On 17 October 2023, the U.S. Department of State issued an updated Travel Advisory for Lebanon, raising the level of advice to “Level 4: Do Not Travel.” The advisory reads in part as follows: “Do Not travel to Lebanon due to the unpredictable security situation related to rocket, missile, and artillery exchanges between Israel and Hizballah or other armed militant factions. Reconsider travel to Lebanon due to terrorism, civil unrest, armed conflict, crime, kidnapping, and Embassy Beirut’s limited capacity to provide support to U.S. citizens.

“On October 17, 2023, the Department authorized the voluntary, temporary departure of family members of U.S. government personnel and some non-emergency personnel from U.S. Embassy Beirut due to the unpredictable security situation in Lebanon.” The full text of the advisory can be read here.

Additionally, the U.K. Foreign, Commonwealth and Development Office (FCDO) updated its travel advice earlier the same day to include the following: “British nationals in Lebanon should consider whether they need to remain in Lebanon and, if not, leave by commercial means while they are still available.” The full text of the FCDO advice can be found here.

The Hizballah militant group has called for a “day of rage” on 18 October, blaming the Israeli military’s airstrike for an explosion at a hospital in Gaza City that resulted in hundreds of deaths. Following the event in Gaza City, thousands of demonstrators gathered outside the U.S. Embassy in Lebanon, located just north of Beirut, overnight on 17-18 October and clashed with police officers at the scene. Protesters threw rocks and other objects at the officers, vandalized the fences and barriers outside the embassy compound, and set fire to a part of the embassy perimeter. Associated protests occurred elsewhere in Beirut, including near the French Embassy and the U.N. office.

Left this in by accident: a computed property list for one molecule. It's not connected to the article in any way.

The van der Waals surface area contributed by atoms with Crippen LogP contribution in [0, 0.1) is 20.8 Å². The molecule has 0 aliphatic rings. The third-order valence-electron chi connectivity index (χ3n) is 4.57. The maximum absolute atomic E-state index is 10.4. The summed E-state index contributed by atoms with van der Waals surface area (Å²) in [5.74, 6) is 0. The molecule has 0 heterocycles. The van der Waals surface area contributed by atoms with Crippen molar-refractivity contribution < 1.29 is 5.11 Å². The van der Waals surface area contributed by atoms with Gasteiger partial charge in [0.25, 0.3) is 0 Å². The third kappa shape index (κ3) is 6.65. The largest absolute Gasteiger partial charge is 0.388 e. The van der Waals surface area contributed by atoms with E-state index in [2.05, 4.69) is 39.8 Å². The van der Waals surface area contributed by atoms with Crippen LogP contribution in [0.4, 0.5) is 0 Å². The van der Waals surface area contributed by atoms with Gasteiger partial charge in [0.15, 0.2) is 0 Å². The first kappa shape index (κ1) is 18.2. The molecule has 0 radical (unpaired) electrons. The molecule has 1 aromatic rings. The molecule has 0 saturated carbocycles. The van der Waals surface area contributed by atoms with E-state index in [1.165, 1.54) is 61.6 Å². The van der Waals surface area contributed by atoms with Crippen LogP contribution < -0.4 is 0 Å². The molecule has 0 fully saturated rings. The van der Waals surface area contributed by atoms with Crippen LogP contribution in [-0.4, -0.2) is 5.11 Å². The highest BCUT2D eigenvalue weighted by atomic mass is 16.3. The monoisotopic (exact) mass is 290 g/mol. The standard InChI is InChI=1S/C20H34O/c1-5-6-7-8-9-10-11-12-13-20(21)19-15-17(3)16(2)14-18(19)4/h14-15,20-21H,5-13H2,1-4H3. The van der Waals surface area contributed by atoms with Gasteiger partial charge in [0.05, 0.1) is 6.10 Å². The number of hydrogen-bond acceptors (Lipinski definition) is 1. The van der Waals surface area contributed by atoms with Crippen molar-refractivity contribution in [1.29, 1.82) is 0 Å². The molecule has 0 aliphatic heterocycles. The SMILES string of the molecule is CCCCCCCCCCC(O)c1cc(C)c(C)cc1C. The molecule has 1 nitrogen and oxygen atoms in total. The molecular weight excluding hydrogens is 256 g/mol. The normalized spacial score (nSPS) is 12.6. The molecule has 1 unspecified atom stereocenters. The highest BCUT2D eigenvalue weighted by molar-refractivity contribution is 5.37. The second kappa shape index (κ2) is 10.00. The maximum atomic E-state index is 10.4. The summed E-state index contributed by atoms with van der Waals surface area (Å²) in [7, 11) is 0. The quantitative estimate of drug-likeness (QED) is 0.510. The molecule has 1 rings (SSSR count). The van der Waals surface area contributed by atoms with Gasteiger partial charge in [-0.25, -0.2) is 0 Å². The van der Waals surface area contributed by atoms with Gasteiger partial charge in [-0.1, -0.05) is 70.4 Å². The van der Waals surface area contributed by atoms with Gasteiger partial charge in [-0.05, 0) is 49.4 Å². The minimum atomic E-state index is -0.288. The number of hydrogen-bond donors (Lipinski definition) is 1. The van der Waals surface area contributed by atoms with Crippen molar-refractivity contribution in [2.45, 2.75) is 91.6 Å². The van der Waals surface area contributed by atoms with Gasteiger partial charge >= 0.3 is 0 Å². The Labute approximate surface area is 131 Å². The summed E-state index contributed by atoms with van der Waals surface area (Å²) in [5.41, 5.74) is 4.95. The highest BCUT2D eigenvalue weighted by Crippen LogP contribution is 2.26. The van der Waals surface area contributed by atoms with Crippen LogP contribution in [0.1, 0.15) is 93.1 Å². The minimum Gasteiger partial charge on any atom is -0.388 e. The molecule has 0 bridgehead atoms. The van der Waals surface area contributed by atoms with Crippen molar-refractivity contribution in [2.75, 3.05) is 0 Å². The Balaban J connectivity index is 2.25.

Analyst Comment: The U.S. Department of State’s decision to advise against travel to Lebanon comes amid a rise in cross-border fire exchanges between the Israel Defense Forces (IDF) and Hizballah militants along the Lebanon-Israel border. Due to the increase in hostilities in the border area, Israeli officials on 16 October commenced the evacuation of 28 villages within 2 km (1 mi) of the Lebanese border. Reports indicate that Iran-backed foreign fighters continue to assemble along the southern Lebanese border area. Emerging information suggests there may be between 250 and 500 Iraqi militants deployed or deploying to the area. The threat of an attack on Israel by Iranian proxies based in Lebanon is increasing, especially in view of an expected Israeli ground invasion of Gaza.